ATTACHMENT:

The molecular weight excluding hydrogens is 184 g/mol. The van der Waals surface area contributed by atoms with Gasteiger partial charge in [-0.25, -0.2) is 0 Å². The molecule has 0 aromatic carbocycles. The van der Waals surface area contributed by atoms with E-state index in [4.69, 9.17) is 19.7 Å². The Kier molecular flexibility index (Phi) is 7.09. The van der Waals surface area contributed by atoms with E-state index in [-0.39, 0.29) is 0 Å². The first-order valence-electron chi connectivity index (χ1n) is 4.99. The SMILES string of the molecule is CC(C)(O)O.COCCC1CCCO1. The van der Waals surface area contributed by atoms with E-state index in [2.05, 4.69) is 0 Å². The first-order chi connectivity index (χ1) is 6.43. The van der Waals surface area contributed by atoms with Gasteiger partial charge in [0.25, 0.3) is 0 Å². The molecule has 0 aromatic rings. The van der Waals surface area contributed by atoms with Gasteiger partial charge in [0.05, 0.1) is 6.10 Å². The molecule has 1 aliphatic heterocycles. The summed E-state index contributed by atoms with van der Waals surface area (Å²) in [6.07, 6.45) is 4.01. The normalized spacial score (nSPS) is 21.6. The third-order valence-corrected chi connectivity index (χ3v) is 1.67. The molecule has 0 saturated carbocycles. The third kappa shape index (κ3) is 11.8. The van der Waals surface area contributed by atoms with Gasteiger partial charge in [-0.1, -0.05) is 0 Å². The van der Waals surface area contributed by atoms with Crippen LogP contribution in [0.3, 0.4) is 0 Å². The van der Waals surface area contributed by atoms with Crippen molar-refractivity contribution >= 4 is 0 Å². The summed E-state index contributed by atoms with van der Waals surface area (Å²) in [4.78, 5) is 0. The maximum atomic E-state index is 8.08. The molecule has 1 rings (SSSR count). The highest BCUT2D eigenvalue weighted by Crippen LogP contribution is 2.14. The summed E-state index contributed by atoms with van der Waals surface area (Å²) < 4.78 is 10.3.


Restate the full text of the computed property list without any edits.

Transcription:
The molecular weight excluding hydrogens is 184 g/mol. The van der Waals surface area contributed by atoms with Gasteiger partial charge in [-0.25, -0.2) is 0 Å². The molecule has 0 aromatic carbocycles. The van der Waals surface area contributed by atoms with E-state index in [4.69, 9.17) is 19.7 Å². The Kier molecular flexibility index (Phi) is 7.09. The van der Waals surface area contributed by atoms with E-state index in [-0.39, 0.29) is 0 Å². The first-order valence-electron chi connectivity index (χ1n) is 4.99. The SMILES string of the molecule is CC(C)(O)O.COCCC1CCCO1. The van der Waals surface area contributed by atoms with E-state index in [2.05, 4.69) is 0 Å². The first-order chi connectivity index (χ1) is 6.43. The van der Waals surface area contributed by atoms with Gasteiger partial charge in [0.25, 0.3) is 0 Å². The molecule has 0 aromatic rings. The van der Waals surface area contributed by atoms with Gasteiger partial charge in [0.05, 0.1) is 6.10 Å². The molecule has 1 aliphatic heterocycles. The summed E-state index contributed by atoms with van der Waals surface area (Å²) in [6.07, 6.45) is 4.01. The normalized spacial score (nSPS) is 21.6. The third-order valence-corrected chi connectivity index (χ3v) is 1.67. The molecule has 0 saturated carbocycles. The third kappa shape index (κ3) is 11.8. The van der Waals surface area contributed by atoms with Gasteiger partial charge in [-0.1, -0.05) is 0 Å². The van der Waals surface area contributed by atoms with Crippen LogP contribution in [0.3, 0.4) is 0 Å². The van der Waals surface area contributed by atoms with Crippen molar-refractivity contribution >= 4 is 0 Å². The summed E-state index contributed by atoms with van der Waals surface area (Å²) in [4.78, 5) is 0. The maximum atomic E-state index is 8.08. The molecule has 1 rings (SSSR count). The highest BCUT2D eigenvalue weighted by Crippen LogP contribution is 2.14. The summed E-state index contributed by atoms with van der Waals surface area (Å²) < 4.78 is 10.3.